Prominent Rabbi Claims to Know Cause of Recent Catastrophes in Israel

“Did not your fathers thus, and did not our God bring all this evil upon us, and upon this city? yet ye bring more wrath upon Yisrael by profaning the Sabbath.” Nehemiah 13:18 (The Israel Bible™)

A major rabbinic figure in the Israeli Sephardic community claimed during a Saturday evening class that two recent Israeli disasters were cases of divine retribution. Israel’s sin: not honoring the Sabbath.

Ten days ago, a rocket intended to carry an Israeli communications satellite into orbit exploded on the launch pad two days before the scheduled launch. The destruction of the Amos-6 satellite was a major setback for the fledgling Israeli space industry, delaying future flights by several years and putting the future of the Israeli space industry in jeopardy.

Rabbi Meir Mazaz (YouTube screenshot)
Rabbi Meir Mazaz (YouTube screenshot)

Prominent rabbi Meir Mazuz, dean of the Kisseh Rahamim yeshiva (seminary) in Bnei Barak and the most influential rabbi in Israel’s Tunisian community, discussed the event in his class last Saturday night, claiming the catastrophe occurred because the launch was scheduled for the following Sabbath.

“For Amos-1 and all the other satellites, they knew to plan so the launch would not be on the Sabbath,” Rabbi Mazuz said.

Rabbi Mazuz also cited the desecration of the Sabbath as the cause of a recent deadly construction site collapse. One week ago, a four-story parking garage under construction in Tel Aviv collapsed due to an engineering failure, killing six workers. In his lesson, Rabbi Mazuz noted the peculiar circumstances surrounding the collapse.

“What happened this week has never happened before. A building, with engineers, with inspectors. Dozens of people trapped under the earth,” Rabbi Mazuz pointed out.

An investigation of the collapse revealed that the site had passed an inspection in June and that the construction complied with all government standards.

Rabbi Mazuz noted that work was carried out on the site on the Sabbath.

“The political leaders have to understand, the Sabbath does not forgive!” the rabbi warned. ”If there is suddenly some disaster, this is why. There is a blessing in the Sabbath. To run away from the Sabbath is the biggest mistake in the world.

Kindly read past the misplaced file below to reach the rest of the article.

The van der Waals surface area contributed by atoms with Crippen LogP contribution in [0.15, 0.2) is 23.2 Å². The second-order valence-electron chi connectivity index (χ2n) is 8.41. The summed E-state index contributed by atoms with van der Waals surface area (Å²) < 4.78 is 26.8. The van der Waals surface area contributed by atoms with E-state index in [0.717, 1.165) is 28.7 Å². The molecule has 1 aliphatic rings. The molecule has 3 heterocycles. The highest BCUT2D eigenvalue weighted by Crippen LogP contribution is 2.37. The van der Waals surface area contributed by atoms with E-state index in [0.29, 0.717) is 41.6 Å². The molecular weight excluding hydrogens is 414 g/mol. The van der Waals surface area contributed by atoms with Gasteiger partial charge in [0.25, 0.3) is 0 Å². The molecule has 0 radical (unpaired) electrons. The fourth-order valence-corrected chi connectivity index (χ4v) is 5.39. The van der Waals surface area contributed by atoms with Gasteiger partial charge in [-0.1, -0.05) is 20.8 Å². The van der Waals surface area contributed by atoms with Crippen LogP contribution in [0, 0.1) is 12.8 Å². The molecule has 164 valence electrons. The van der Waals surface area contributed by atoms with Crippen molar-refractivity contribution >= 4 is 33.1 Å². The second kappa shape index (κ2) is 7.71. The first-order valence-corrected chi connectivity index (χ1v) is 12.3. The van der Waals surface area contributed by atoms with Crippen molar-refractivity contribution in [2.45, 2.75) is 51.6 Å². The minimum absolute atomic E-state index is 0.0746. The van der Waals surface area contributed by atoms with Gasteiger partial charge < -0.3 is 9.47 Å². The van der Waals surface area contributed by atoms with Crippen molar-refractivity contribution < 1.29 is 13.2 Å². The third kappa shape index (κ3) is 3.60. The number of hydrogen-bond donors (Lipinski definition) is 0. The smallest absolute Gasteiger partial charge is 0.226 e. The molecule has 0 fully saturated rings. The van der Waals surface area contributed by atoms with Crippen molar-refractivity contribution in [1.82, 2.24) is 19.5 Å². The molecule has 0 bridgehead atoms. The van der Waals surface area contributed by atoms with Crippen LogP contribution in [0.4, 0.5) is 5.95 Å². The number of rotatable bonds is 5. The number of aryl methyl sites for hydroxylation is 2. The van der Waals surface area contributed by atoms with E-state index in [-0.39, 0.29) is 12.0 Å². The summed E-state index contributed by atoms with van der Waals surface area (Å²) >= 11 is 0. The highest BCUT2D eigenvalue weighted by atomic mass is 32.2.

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“It’s all because [people] are belittling the Sabbath. They don’t understand that, in the end, the Sabbath will take justice for being dishonored. This isn’t the first time this has happened,” the rabbi noted. He cited another example of real-world results of disrespecting the Sabbath.

The site of the structure which collapsed in Tel Aviv on September 5, 2016. (Courtesy United Hatzalah)
The site of the structure which collapsed in Tel Aviv on September 5, 2016. (Courtesy United Hatzalah)

In 2006, a transformer was transported on the Sabbath to an electric station in Ashkelon in order to avoid inconveniencing weekday travellers. Upon installation, the transformer stopped working, said Rabbi Mazuz.

The issue of work on the Sabbath has been a recent focus of media attention. Last week, Prime Minister Benjamin Netanyahu ordered Sabbath construction work halted on Israel’s railroad lines, causing an uproar in the Knesset.

Rabbi Yosef Berger, the rabbinical authority of David’s Tomb in Jerusalem, told Breaking Israel News that keeping the Sabbath properly is so important to God that it has the power to usher in the ultimate redemption.

He pointed to a Talmudic commentary on the Book of Exodus which teaches that “Messiah will come if all of Israel keeps on Sabbath, because the Sabbath is considered as important as all of the mitzvot (Biblical commandments) combined.”

The opposite was also true, he noted. “A man who breaks the Sabbath, it is as if he has destroyed the world, because he is denying that the world has a creator who rested on the seventh day.”

Rabbi Yosef Berger. (Courtesy David's Tomb)
Rabbi Yosef Berger. (Courtesy David’s Tomb)

He said that the people of Israel would do well to heed Rabbi Mazuz’s warning. “When the Israeli government and its institutions routinely deny the Torah and its commandments, when they deny the Sabbath, it is certainly time to sit up and take notice of that,” he said.

Rabbi Berger also noted that Rabbi Mazuz’s unusual proclamation was given weight by the religious leader’s record of renowned Bible scholarship.

“If a regular person had said something like this, I would immediately discount it as opinion,” said Rabbi Berger. “But I know Rabbi Mazuz, and before you judge what he says, you have to take into account that he is a brilliant Torah scholar on a level most people can’t even begin to understand.

“When he makes a statement, he has taken into account everything he knows. Even if it sounds like something you might not agree with, it is definitely worth considering his opinion as coming from a higher place.”